Prema Racing upgrades driving simulator with Cruden Panthera software

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Prema Racing has chosen Cruden’s open-architecture Panthera software suite to transform its existing driving simulator hardware, enabling more complex race car setup and development work.

The project has involved integrating the team’s hardware and setting up the Cruden Simulink Vehicle Model (CSVM).

Prema Racing is the latest in a series of race teams opting to upgrade rather than invest in completely new simulator hardware. Its engineers analyse data generated by the simulator to help optimize car setups, as well as to build the experience of young drivers in F4, F3 and F2.

Guillaume Capietto, technical director at Prema Racing, said, “Our previous simulator was reasonably good for driver training and track learning, but it wasn’t realistic enough to be used for car development or setup optimization and was not really open to development by our own engineers. But the hardware we had was good, so we decided to make better use of its capabilities with new software.

“Panthera will give us better platform cueing to improve driver immersion; better performing and more efficient image rendering and a higher display frequency; better control of steering force feedback and belt-tensioner cueing; more realistic car and tire models; and better correlation between simulation and real driving. Our aim is to have a multibody car model which allows us to measure and improve our understanding of setup changes, and to develop our tire model in order to assess data on tire preparation, thermal behavior and wear.”

Cruden first evaluated the existing simulator motion system, the pedal box, IO modules, seat belt-loader, XAP steering wheel and the projection system, at Prema’s premises near Vicenza, Italy. It then equipped the simulator with Cruden Simulink Vehicle Model (CSVM), instances of which will be used to model each type of car raced by Prema, and Cruden’s Panthera software suite, which centralizes the control of simulator components such as motion and control loading, visuals, vehicle dynamics and audio. Panthera was integrated with the existing motion platform, steering wheel, belt loader and pedal box.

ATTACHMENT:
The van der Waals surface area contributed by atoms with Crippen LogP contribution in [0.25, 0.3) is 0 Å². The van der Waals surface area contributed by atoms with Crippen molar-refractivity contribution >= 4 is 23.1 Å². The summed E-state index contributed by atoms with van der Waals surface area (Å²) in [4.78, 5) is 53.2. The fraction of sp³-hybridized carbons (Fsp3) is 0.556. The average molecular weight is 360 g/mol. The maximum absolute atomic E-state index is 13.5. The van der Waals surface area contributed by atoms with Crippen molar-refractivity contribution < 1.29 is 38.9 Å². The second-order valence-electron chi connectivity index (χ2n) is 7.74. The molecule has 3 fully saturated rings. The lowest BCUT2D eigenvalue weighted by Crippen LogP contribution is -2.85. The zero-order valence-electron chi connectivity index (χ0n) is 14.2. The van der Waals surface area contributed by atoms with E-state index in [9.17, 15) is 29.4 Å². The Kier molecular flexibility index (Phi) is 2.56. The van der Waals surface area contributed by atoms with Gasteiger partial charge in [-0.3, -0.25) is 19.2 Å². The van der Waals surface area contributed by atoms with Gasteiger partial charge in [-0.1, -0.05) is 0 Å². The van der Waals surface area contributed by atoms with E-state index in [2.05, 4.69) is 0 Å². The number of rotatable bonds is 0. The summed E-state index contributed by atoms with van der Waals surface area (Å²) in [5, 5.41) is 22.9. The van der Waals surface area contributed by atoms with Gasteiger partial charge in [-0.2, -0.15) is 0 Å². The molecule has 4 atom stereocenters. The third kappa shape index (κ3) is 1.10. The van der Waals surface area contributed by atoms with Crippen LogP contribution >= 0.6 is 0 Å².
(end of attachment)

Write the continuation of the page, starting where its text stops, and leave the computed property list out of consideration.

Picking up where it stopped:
CSVM is a true multibody vehicle model created in MATLAB Simulink. With support from a Cruden senior vehicle dynamist, the Prema engineers are now working on adapting CSVM to match the new 2018 F2 car. Panthera is standalone open-architecture software with a flexible and modular setup, for use with any existing or new simulator and with all vehicle models. Interfaces between Panthera’s modules are open, to avoid users being tied to a single supplier for all simulator components, while maintaining the lowest achievable latencies and highest possible bandwidth and image quality.

Maarten van Donselaar, Cruden CEO, said, “Panthera software can significantly reduce the time and cost of driver training, race preparation and vehicle development. Our work with Prema Racing shows that Panthera can be adopted to improve existing simulators which might otherwise seem outmoded, saving racing teams the cost of investing in new simulator hardware, until they are ready to take the next step in their simulator programme.”

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Rachel's career in journalism began around five years ago when she started working for UKi Media & Events, having recently graduated from Coventry University where she studied the subject. Her favourite aspect of the job is interviewing industry experts, including researchers, scientists, engineers and technicians, and learning more about the groundbreaking technologies and innovations that are shaping the future of the automotive and tire industries.

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